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Special education students working for competitive employment

BATH, N.Y. (18 NEWS) - The Greater Southern Tier BOCES in Painted Post and Ira Davenport Memorial Hospital in Bath have teamed up to give special education students a chance for competitive employment. 

Project SEARCH is a program available internationally and for the first time ever, GST BOCES is offering it. On Thursday morning, the school recognized nine hardworking special education students, with hopes of working in a professional setting, for their acceptance.

It's a unique yearlong school-to-work transition program. 

"It gives students a project-based learning opportunity to become trained workers in a setting outside of the normal school setting, so this program encompasses both academic and internship work," BOCES District Superintendent James Frame said.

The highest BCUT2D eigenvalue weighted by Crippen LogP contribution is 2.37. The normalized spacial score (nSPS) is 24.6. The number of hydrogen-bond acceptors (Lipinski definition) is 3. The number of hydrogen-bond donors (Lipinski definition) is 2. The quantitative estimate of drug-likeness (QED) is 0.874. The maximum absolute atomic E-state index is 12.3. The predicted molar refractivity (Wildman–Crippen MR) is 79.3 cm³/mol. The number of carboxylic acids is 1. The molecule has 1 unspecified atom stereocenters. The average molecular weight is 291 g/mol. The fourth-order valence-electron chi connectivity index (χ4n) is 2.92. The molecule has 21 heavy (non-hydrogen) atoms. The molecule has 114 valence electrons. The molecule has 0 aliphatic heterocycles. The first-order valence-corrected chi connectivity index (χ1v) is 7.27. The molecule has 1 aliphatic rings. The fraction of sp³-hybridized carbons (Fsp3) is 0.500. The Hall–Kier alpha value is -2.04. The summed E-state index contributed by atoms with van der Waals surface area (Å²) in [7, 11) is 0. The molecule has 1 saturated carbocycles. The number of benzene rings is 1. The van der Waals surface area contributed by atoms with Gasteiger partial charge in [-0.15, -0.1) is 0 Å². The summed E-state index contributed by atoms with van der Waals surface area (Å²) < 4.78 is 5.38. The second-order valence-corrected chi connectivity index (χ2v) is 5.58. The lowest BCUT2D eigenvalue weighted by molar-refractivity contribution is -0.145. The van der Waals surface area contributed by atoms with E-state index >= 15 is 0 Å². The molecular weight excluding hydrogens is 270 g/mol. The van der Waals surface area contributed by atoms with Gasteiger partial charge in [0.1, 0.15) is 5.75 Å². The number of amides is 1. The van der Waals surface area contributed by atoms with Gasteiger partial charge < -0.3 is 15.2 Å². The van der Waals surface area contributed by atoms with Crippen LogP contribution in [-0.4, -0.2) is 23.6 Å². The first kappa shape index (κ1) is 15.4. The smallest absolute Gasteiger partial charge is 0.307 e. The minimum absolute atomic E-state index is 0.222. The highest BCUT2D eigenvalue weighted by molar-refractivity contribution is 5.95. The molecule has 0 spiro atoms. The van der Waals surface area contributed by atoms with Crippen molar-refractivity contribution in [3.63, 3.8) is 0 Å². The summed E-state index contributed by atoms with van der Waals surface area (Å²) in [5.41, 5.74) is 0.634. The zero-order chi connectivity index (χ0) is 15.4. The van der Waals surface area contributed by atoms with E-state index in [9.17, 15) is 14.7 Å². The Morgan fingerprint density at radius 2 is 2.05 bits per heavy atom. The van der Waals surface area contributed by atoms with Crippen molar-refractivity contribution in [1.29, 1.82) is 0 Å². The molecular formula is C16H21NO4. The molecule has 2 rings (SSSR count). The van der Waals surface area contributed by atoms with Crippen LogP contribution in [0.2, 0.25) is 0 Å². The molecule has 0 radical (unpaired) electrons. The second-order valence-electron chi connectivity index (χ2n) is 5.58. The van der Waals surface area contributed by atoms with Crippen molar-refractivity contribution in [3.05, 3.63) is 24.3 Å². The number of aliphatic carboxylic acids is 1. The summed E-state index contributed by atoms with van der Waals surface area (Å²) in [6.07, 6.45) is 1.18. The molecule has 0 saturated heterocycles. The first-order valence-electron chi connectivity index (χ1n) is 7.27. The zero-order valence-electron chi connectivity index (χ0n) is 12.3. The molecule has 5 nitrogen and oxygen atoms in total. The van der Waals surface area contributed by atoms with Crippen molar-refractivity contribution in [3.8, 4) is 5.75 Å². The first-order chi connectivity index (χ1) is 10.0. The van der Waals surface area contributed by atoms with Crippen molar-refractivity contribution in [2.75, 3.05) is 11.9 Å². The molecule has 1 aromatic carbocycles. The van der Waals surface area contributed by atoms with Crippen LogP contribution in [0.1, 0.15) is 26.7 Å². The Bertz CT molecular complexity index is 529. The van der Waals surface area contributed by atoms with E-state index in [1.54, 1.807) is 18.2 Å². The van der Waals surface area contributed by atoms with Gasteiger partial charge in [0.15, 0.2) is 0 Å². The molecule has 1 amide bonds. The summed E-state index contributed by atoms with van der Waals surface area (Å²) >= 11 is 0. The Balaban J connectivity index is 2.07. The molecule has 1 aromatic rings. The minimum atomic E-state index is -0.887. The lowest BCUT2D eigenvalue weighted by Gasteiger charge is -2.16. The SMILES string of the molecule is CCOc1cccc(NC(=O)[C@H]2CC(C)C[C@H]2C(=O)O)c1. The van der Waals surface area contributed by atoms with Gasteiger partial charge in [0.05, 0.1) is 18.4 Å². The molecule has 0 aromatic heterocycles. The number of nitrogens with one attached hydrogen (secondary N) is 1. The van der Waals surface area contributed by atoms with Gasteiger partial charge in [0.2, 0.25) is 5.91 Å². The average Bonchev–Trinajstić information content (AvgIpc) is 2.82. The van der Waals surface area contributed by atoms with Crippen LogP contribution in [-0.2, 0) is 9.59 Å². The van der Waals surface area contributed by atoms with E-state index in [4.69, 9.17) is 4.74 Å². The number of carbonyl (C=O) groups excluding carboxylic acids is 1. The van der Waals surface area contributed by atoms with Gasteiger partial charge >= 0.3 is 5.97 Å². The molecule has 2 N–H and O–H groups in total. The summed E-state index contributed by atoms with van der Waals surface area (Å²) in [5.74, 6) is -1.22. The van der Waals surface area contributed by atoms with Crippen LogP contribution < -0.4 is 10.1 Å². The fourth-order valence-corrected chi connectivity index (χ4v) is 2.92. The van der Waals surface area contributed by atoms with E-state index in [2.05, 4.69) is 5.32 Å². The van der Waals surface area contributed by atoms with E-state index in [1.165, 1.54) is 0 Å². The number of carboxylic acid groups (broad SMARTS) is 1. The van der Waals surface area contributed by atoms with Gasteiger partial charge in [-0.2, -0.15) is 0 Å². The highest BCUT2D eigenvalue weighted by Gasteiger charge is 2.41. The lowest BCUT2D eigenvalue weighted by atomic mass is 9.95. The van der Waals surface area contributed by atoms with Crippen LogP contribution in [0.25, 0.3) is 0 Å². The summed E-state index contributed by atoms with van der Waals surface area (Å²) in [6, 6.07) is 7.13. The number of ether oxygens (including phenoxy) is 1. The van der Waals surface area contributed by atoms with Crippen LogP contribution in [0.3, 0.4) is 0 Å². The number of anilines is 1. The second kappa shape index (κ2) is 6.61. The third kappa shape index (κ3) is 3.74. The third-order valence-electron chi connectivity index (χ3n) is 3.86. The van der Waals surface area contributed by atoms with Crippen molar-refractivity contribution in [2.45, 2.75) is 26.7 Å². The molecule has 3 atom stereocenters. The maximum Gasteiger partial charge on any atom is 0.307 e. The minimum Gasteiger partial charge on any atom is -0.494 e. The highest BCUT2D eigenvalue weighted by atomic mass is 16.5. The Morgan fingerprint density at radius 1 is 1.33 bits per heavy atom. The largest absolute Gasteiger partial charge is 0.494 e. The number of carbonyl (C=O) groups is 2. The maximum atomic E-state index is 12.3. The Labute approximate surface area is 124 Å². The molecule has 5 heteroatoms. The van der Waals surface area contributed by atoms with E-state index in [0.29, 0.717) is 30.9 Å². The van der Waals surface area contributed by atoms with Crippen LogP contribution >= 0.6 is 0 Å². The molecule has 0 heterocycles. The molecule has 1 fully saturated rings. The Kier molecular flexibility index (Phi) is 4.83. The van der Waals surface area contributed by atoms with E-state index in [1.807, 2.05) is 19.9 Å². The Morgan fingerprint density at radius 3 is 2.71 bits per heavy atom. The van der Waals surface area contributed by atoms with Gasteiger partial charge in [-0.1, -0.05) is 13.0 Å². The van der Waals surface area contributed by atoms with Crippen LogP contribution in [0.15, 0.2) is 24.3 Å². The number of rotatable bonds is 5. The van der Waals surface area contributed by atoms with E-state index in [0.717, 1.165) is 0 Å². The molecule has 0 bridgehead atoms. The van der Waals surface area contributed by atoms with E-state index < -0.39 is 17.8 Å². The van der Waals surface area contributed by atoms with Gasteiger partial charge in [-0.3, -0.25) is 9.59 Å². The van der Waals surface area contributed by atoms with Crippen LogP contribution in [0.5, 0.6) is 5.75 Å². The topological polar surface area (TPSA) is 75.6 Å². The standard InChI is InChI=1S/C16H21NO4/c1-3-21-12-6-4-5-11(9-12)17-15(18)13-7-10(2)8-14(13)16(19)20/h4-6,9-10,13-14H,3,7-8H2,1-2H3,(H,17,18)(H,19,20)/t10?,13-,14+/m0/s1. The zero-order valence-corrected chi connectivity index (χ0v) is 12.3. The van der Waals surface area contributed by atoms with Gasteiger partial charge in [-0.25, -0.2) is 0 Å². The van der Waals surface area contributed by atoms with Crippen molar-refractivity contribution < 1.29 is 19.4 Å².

Speakers on Thursday called it a game-changer because students won't just be learning from teachers they're used to, but professionals in healthcare who will show them a different side of education. 

These interns are pioneers, and they'll be setting the bar for the following group next year.  

When the year is up, the goal is to be in competitive employment, meaning 16 or more hours a week and earning a competitive wage in an inclusive setting with people that do and do not have disabilities. 

"Next week, I am studying to be a medical records person," Project SEARCH Intern Alyssa Card said. 

"I'm going to be an activity aid at the nursing home," Joseph Moreno, another intern, said. "I really like to work with other people and I'm really sociable with people."

And when asked why he was interested in the program, Brad Farr said... "To get job experience, so I could get a better paying job."

Hospital representatives are looking forward to potentially hiring the students at the close of the program.

"Healthcare's changing, so we have to look at different programs and services to meet the community," Richard Cleland, site administrator at Ira Davenport, said. "It's all about meeting the community needs. It's important to be able to help people and develop job skills."


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